Having been raised a Catholic I am of course not anti believing in miracles. Things can happen for which there is absolutely no explanation. Not that I have ever experienced one myself and like many others I am quick to say ‘Oh that’s a miracle.’
Let’s have a quick look at a rough Wikipedia definition of the word:
A miracle is an event not ascribable to human power or the laws of nature and consequently attributed to a supernatural especially divine agency. A miracle is sometimes thought of as a perceptible interruption of the laws of nature.
The word miracle is often used to characterise any beneficial event that is statistically unlikely but not contrary to the laws of nature, such as surviving a natural disaster, or simply a wonderful occurrence, regardless of likelihood. Other miracles might be: survival of an illness diagnosed as terminal, escaping a life-threatening situation or beating the odds. Some coincidences may be seen as miracles.
The chosen title for this blog sounds rather negative. Those were the words used by my speech therapist at her last session: ‘Don’t expect miracles, it will lead to failure’.
What she meant was: ‘Don’t expect your voice to miraculously change as this will be putting far too much pressure onto yourself, leading to unnecessary tension and your voice ultimately sounding worse that before’.
Great outlook isn’t it? Aim high but think low. This is where frustration comes in massively, which I in turn desperately have to try and harness. I can hear scraps of my voice during my exercises. Tiny, faint sounds that are trying their hardest to come out and with immense concentration I can even phonate to a degree. My problem is that I then go and expect too much of it.
Why is this wonderful little bit of voice not brave enough to stick around when I do really need it? My supraglottic cords have been so dominant these last ten years that my subglottic cords probably feel extremely intimidated by their brashness. All the while negative and pressuring external influences are working in favour of this brashness, making matters worse. Add a bit of miracle expectation into the equation and what do you get? A croaking that has been my defining trademark like, forever. At least that’s what it feels like.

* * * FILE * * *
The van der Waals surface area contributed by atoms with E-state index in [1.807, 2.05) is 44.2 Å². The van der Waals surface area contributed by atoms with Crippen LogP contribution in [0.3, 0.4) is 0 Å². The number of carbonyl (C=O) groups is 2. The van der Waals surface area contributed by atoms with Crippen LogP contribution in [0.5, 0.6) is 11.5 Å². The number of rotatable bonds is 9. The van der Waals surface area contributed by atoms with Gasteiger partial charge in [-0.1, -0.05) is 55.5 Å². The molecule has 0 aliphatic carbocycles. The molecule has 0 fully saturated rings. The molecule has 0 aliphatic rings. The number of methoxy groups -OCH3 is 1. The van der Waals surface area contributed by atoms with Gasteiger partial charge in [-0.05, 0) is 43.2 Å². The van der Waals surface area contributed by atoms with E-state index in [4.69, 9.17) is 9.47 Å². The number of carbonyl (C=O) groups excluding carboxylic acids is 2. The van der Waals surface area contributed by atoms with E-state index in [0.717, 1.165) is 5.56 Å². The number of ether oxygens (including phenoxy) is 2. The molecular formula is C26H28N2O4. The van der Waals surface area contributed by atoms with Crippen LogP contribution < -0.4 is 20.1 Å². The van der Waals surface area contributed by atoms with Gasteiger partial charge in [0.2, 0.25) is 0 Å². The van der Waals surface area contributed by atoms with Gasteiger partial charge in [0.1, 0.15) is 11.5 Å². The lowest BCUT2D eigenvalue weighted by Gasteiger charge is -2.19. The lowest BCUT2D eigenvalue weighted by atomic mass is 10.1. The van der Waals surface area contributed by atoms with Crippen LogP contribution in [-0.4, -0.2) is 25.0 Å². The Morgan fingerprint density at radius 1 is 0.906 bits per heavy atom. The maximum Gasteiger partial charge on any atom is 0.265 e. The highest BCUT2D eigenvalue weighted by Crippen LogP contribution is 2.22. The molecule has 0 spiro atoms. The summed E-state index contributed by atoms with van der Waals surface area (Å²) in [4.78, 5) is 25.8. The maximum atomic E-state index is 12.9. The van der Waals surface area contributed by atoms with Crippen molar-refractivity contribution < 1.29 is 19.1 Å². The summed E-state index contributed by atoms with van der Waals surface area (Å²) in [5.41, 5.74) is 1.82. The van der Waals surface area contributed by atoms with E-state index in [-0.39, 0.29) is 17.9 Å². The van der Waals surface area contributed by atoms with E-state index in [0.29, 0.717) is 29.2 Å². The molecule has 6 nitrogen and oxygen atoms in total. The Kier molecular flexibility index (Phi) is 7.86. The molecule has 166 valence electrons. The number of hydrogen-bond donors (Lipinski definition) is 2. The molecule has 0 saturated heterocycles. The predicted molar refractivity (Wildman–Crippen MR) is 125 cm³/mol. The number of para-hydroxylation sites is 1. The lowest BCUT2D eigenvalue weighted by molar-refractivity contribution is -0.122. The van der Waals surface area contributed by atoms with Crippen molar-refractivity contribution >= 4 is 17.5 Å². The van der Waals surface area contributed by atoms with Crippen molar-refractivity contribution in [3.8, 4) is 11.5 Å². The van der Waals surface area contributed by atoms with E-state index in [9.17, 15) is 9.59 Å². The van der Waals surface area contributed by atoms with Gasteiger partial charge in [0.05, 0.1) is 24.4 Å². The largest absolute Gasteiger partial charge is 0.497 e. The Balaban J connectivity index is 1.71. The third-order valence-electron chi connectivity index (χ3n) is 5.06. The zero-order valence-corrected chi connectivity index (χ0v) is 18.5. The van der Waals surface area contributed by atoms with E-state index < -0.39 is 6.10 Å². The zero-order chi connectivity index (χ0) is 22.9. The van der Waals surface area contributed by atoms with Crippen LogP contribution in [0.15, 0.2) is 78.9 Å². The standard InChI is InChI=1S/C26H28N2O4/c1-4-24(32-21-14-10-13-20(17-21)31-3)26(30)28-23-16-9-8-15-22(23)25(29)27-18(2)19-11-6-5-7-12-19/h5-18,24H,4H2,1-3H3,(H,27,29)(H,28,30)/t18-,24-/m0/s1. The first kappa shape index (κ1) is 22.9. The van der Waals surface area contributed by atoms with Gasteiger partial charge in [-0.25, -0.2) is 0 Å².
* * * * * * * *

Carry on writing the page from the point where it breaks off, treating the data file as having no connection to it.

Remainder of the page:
So, what to do? First of all, don’t expect miracles! As much as I would love this to be a quick fix thing, I have to keep reminding myself that this is an endurance race and not a 100 metre sprint. I have to be patient (those who know me well are now laughing I am sure, as patience has never been that great of a virtue of mine, but I am trying). I have to keep reminding myself every day that I am taking baby steps here.
Next it’s practice practice practice. There is a big catch however. It is called embarrassment. I feel so silly doing all this ooooooooh-ing and aaaaaaaaaaah-ing and eeeeeeeeeee-ing when I am by myself, let alone with the risk of having someone actually hear me do it. And I honestly do not know why. Those around me know of my problems and that it is a necessary evil. Why can’t I just look beyond that mental road block? I really have to work harder on that one.
Last, but certainly not least is: Chill. Reduce stress. Tension. Try and find a “zen me“. Erm, beg your pardon: Where??? How??? Changing external stress, though difficult, is far easier than changing characteristics about yourself.
Yes, I very openly admit here now (after nearly 33 years of personal contemplation – and therapy) that I am a person needing to control every little aspect of her life – come what may. Someone who has insanely high personal standards with things she does, be it that they are realisable or not. I can’t sit still, not for long anyway. The concept of sitting there and doing nothing is so alien to me I wouldn’t even know where to integrate it into my life properly. I always feel I am being lazy and I don’t like that feeling. I am trying though, even if it is something as silly as having a cup of tea at the table reading a page or two in a book, greatly ignoring the call of something that has to be sorted out.
Ok, ok, so I do give in to the calling quite quickly but even here it is baby steps. I just have to keep walking.
I am resigning myself to the fact that the vocal cord surgery is inevitable. Not because I am seeing it as a possible quick fix solution. If it were just that I would have had it done ages ago. After six weeks of speech therapy and exercises I can safely say (and with the assessment of my speech therapist) that this alone is not going to do it. My voice has been through too much in the last ten years. But hey, to use the Guru’s words: ‘Compared to what I have been through, it will be a walk in the park’. I am in a good place right now. I am where I need to be. And this too will get sorted. Even if it isn’t because of a miracle. But, perhaps the actual miracle was being introduced to the experts I am now seeing for this, who seem to be leading me to the end of it all…